FOM: Re: algebraic simplicity? the obliteration of logic

Steve Awodey awodey at
Sat Mar 14 23:43:57 EST 1998

Dear Steve,
>Why are you unwilling to have a discussion with me?  Are you only
>willing to talk to other category theorists?  However much we
>disagree, we are both professional scientists.  My professional
>opinion is that the claims of "categorical foundations" are
>exaggerated and wrong.  I have given solid reasons for my opinion.
>When scientists disagree, it's appropriate to engage in dialogue to
>find out who is mistaken, or at least to illuminate the issues in
>question.  I am raising some legitimate and important scientific
>issues.  Why don't you want to discuss them?  Is it because you have
>nothing to say?

The problem is exactly that your opinion is not professional, but personal.
Your postings have made it clear that you know almost nothing about
category theory, so it is impossible for you to have a responsible,
professional opinion.  Your strong views can only be based on some personal
dislike for category theory, or category theorists, or whatever, but not on
rational considerations.  Despite your "scientific curiosity" posturing,
you are clearly not interested in a serious, scholarly debate, but only in
defaming the use of category theory in logic, and in slandering the hard
work of its practitioners.  It's obviously not in my best interest to
participate in such a discussion with you.
        Am I only willing to talk to other category theorists?  Far from it
- I'm very interested in discussions of the kind I took this one to be.
That's why I joined in, until I realized that your motives are not genuine.
Then there is the further issue of your uncivility; I doubt I would want
to participate in such a rude discussion even if it were not so biased.

>One specific issue that I wanted to discuss with you is your claim
>that the topos axioms are in some sense simpler than the ZFC axioms.
>In your posting of 26 Jan 1998 01:09:16 you said:
> > the topos axioms are essentially algebraic, a condition that can
> > arguably be interpreted as a kind of logical simplicity (and is so
> > regarded by category theorists).  By contrast, ZFC does not have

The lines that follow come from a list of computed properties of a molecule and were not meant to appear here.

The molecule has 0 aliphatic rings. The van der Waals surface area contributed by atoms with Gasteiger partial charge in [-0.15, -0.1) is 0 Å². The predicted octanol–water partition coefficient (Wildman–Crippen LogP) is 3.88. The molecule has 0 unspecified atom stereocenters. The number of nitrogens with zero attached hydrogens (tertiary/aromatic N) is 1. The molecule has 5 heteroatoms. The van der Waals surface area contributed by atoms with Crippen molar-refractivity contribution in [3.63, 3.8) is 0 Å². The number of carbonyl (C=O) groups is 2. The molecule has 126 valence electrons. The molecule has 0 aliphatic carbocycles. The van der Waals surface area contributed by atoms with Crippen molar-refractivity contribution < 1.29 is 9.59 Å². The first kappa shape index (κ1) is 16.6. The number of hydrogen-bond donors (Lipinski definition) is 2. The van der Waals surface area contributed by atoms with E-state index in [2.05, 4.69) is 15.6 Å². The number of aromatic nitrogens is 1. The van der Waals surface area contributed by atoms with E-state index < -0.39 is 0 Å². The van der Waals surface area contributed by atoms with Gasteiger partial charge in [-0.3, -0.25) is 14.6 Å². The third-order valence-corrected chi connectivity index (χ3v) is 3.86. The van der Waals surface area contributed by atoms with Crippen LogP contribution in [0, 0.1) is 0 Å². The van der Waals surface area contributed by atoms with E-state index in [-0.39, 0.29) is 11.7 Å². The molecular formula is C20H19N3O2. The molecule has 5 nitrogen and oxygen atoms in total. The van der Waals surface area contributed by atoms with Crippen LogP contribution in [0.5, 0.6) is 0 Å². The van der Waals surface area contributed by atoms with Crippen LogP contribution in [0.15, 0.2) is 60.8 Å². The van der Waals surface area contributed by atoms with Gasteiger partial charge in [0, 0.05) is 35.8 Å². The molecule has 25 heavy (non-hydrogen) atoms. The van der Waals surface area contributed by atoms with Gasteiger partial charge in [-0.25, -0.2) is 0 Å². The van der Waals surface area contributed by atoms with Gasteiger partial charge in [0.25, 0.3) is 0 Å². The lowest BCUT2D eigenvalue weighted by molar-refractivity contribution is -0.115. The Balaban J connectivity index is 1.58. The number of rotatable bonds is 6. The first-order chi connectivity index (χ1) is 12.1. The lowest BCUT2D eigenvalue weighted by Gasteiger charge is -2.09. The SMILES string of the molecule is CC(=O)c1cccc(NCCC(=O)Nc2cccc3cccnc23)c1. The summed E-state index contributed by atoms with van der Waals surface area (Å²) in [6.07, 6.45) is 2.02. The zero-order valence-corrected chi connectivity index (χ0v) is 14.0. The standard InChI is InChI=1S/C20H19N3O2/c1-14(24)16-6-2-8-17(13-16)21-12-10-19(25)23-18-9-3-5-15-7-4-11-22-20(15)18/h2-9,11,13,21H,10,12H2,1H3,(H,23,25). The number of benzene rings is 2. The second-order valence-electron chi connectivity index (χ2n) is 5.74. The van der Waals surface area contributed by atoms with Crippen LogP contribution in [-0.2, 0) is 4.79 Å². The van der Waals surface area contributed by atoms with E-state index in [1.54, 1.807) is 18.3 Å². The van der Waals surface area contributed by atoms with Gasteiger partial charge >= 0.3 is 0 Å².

> > this property (not even close).
>Why do you think that being "essentially algebraic" is to be
>interpreted as "logical simplicity"?

Alright, I do owe you (and any readers of this thread there may still be,
although I doubt that) an explanation of this remark:

Informally, a first-order theory is "essentially algebraic" if it is
equational in partial operations, the domains of which are themselves
equationally defined.  For example, the theory of categories has this
property, where the axioms are equational in the operations of domain,
codomain, identity, and composition, but composition of arrows is only
partially defined on the set of pairs of arrows  (f, g)  with
codomain(g)=domain(f).  I think you get the idea - a precise definition can
of course be given, but it's a bit fussy.
        Anyway, it's a condition on the logical complexity of the axioms of
a first-order theory - somewhat more general than equational, but certainly
narrower than universal Horn.  Models of such theories enjoy many of the
properties of models of equational theories - closure under products,
homomorphic images, and so on.  So they behave like equationally defined
"algebras", whence the name.  (So e.g. the product of a family of rings is
again a ring, while this is not so for fields, which are not equational.)

        The notion was introduced in Freyd, P.: "Aspects of Topoi", Bull.
Austr. Math. Soc. 7, pp. 1--76, 467--80.  There it is noted that the
elementary theory of topoi has this property, and the fact is put to good
use.  Indeed, this is what is responsible for some of the nice properties
of topoi that Aczel (I think) mentioned in a much earlier posting.
        My point in bringing it up was that it seems reasonable to regard
the logical complexity of the axioms of a theory as a measure of simplicity
that is at least as significant as the number of bytes occurring in those
axioms, and so this is a sense in which the topos axioms are simpler than
those for conventional elementary set theory.

>This seems strange on the face
>of it.  Traditionally, algebra and logic are regarded as two different
>subjects, each presumably with its own criterion of simplicity.
>(Recall the earlier discussion of the fallacy of metabasis.)  Do you
>disagree with this traditional view?  You seem to think that logic as
>a subject is obsolete and is to be replaced by algebra.  Why?  I don't
>think that obliteration of logic would be conducive to the unity of
>science.  Do you think it would be?

Do you see what I mean by unjustified opinions?  You inferred that I "seem
to think that logic as a subject is obsolete and is to be replaced by
algebra" from the mere occurrence of the word "algebra" in the (perfectly
logical) notion "essentially algebraic".  You then accussed me of favoring
the "obliteration of logic".  All this because I made a perfectly
reasonable proposal to consider a measure of simplicity other than your
"number of bytes" measure.  Why should I stand for this?

Steve Awodey

More information about the FOM mailing list